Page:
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      DNA Break-Induced Epigenetic Drift as a Cause of Mammalian Aging

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          SUMMARY

          There are numerous hallmarks of aging in mammals, but no unifying cause has been identified. In budding yeast, aging is associated with a loss of epigenetic information that occurs in response to genome instability, particularly DNA double-strand breaks (DSBs). Mammals also undergo predictable epigenetic changes with age, including alterations to DNA methylation patterns that serve as epigenetic “age” clocks, but what drives these changes is not known. Using a transgenic mouse system called “ICE” (for inducible changes to the epigenome), we show that a tissue’s response to non-mutagenic DSBs reorganizes the epigenome and accelerates physiological, cognitive, and molecular changes normally seen in older mice, including advancement of the epigenetic clock. These findings implicate DSB-induced epigenetic drift as a conserved cause of aging from yeast to mammals.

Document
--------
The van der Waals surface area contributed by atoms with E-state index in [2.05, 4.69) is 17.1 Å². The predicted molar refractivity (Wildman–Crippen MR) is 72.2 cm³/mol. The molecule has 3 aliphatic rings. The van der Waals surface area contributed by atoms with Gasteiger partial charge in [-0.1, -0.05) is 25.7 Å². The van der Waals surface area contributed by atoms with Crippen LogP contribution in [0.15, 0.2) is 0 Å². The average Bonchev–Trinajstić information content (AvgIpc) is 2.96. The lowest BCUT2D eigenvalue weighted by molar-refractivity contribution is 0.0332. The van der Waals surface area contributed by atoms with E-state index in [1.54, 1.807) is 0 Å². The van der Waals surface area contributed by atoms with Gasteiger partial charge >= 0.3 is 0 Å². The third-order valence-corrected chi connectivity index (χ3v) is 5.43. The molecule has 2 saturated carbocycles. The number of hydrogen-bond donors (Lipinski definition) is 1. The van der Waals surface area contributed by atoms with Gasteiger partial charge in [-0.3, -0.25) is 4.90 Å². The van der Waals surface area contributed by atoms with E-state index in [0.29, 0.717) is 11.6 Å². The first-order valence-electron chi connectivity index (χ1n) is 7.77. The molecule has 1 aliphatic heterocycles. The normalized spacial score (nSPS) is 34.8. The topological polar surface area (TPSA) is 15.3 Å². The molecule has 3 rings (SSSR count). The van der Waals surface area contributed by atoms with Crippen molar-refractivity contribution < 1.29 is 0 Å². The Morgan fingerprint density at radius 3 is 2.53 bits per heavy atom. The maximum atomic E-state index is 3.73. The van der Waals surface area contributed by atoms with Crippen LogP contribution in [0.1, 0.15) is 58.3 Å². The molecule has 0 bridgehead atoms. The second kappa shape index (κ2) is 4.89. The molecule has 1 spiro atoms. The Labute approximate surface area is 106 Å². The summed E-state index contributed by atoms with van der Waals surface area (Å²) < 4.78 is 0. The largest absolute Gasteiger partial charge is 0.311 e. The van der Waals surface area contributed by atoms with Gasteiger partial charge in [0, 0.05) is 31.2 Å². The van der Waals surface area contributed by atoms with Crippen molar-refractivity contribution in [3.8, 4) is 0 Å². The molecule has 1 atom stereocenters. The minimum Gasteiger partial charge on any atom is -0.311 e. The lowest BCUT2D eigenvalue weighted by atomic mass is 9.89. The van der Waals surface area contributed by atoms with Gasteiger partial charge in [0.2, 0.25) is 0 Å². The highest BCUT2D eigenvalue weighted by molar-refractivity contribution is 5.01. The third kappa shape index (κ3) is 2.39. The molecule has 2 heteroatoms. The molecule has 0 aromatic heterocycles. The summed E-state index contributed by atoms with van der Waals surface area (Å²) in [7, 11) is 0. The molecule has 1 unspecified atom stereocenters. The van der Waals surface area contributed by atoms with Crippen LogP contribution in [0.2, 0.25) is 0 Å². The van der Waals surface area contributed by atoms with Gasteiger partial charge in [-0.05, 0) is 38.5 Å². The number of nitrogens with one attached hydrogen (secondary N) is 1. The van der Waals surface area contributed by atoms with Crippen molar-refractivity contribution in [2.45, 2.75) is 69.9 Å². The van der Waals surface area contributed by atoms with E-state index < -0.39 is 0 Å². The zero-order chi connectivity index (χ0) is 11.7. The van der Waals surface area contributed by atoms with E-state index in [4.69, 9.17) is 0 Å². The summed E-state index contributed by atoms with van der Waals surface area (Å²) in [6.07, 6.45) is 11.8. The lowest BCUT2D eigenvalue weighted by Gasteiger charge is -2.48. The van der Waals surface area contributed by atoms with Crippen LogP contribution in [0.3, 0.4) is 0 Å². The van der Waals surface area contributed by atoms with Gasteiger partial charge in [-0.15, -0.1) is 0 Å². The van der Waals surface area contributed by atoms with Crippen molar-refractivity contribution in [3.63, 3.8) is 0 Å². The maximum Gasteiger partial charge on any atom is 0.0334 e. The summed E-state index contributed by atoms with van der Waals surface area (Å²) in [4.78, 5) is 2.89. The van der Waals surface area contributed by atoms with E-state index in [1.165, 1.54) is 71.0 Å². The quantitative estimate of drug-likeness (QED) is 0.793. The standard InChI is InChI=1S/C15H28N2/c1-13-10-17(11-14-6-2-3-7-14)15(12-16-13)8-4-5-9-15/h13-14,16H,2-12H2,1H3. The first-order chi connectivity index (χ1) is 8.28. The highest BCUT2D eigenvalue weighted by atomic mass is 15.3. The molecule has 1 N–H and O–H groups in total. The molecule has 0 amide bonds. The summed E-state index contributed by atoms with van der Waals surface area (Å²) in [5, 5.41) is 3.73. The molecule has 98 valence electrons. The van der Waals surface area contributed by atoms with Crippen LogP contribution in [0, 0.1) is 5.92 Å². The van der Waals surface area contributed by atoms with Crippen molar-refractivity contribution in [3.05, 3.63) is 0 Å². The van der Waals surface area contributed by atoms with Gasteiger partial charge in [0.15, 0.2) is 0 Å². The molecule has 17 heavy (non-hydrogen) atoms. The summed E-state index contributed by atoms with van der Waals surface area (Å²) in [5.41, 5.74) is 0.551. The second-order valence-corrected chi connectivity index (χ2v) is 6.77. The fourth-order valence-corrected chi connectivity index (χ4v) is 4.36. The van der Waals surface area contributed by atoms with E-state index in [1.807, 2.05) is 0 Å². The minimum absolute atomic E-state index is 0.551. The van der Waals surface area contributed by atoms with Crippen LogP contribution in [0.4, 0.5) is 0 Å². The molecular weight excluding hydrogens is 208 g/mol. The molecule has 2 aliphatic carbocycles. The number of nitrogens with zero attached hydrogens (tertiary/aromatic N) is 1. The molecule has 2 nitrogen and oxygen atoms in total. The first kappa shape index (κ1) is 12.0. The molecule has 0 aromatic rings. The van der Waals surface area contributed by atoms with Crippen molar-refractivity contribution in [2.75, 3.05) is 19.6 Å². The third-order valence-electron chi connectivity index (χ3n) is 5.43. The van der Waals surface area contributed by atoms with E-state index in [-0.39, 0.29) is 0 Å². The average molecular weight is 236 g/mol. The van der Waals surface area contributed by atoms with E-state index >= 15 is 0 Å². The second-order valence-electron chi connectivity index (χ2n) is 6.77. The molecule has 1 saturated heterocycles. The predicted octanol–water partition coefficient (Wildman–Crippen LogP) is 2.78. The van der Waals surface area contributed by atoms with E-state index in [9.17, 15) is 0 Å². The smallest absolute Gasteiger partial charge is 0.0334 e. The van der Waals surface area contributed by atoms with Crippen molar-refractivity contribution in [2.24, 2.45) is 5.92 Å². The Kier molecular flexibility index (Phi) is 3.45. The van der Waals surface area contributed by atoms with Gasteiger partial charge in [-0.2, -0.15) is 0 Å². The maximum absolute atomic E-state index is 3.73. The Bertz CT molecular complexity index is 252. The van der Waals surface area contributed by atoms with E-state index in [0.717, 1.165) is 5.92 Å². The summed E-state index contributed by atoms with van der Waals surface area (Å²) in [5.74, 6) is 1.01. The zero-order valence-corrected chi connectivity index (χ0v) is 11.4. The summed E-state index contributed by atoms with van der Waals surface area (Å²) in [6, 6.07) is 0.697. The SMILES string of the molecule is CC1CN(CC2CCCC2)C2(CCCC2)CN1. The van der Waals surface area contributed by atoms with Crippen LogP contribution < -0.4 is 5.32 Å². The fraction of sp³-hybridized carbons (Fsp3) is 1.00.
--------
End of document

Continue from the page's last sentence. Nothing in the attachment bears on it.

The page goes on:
One Sentence Summary

          DNA breaks induce epigenomic changes that accelerate the aging clock in mammals

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          Author and article information

          Journal
          bioRxiv
          October 21 2019
          Article
          10.1101/808659
          © 2019
          Product

          Molecular biology

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